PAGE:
Over the past few years, I have been fortunate to work alongside a number of teachers on a variety of 3D Printing projects: keychains, nameplates, irregular dice, objects that would've helped during the Industrial Revolution, and more. Early last fall, Mr. Robinson asked about doing a project with his students, and we landed on the idea of bubble wands. Drawn from the vision of Ashley Toews and Patricia Vandenberg, we created a plan to have students design their own bubble wands in Desmos and Tinkercad.
Then we thought about it more, and realized that there was so much more potential.
Mr. Robinson, the department chair and Integrated Math 2-Honors teacher at the school, wanted to make it a collaborative project. So, with the approval of our admin and theirs, we met with a neighboring elementary school to talk about the possibility of this being a collaboration with their students.
I was there as the "expert" in 3D printing, along with Mr. Robinson, and we had a phenomenal discussion with the elementary teaching team regarding what would take place, how the logistics would play out, and more. We agreed that this would be exciting for the kids, but had no idea how it would really play out.
The elementary groups, grades 4 through 6, were partnered up with high school "engineers" who would take their Google Drawings (with geometric figures, as part of their content standards), put them into Desmos, then bring them to life with Tinkercad and the 3D printer. Completed in December, the products were sent to the printer soon thereafter, and the printer stayed busy through the first two weeks of January. 2 models were printed for each group so that they could share, and many were printed in different sizes, just to make it fun.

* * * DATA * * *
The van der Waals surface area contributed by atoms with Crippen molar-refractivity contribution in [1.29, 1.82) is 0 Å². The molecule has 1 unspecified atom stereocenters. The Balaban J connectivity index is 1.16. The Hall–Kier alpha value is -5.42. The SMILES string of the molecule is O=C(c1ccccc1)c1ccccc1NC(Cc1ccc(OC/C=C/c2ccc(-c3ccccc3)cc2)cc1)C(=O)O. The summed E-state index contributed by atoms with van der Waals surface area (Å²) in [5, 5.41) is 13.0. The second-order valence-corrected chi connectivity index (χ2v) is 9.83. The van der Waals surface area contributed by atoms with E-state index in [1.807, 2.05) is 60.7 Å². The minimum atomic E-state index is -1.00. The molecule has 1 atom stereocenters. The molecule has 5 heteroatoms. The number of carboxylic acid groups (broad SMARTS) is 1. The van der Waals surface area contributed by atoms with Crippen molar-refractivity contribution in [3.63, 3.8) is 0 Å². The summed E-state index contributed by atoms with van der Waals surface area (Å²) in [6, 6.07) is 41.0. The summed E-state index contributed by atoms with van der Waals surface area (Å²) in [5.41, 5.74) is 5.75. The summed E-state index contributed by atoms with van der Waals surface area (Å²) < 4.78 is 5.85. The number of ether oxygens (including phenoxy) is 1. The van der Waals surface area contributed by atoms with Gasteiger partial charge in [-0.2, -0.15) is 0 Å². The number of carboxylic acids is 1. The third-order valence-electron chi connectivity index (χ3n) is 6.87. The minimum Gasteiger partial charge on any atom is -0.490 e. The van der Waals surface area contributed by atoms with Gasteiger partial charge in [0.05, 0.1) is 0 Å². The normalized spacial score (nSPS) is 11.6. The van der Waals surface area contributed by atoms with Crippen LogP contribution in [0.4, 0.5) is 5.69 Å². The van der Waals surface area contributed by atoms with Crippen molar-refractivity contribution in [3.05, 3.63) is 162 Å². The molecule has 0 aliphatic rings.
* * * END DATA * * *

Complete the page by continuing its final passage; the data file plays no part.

On the day of, we had nearly 200 elementary students appear in the cafeteria, ready to meet their engineers and learn about the process.
IT WAS A SUCCESS!!!
From there, we headed outside because, well, you can't just hand a kid a wand and say that it works; THEY NEEDED TO EXPERIENCE IT!
The leaders took their groups out to the tins, set them up, and...
The looks on their faces: priceless!
One side benefit that we were hoping for, and got back in spades, was the connection between the elementary and high school students. The high schoolers were prepped with "look, you have to realize that it might be really intimidating for some kids to be on a high school campus." The elementary school kids came in wide-eyed and excited, and there were zero issues. The only problem? How do we keep doing this?!
As we were closing it down for the day, I walked alongside a group and smiled as I heard their interaction:
Elementary Student: "This was so much fun. I can't wait for high school."
High School Student: "Not every day is like this, but I'm sure happy you are here."
ES: "No, that's ok. I just thought it would be scary, but it's not."
HSS: "Keep working hard and you can do some pretty awesome things here."
Y'know, that made my week. A kid who looks forward to what is to come and a kid showing appreciation for what she has, all while encouraging the next wave of world-changers.
Happy "Bubbles" Fishing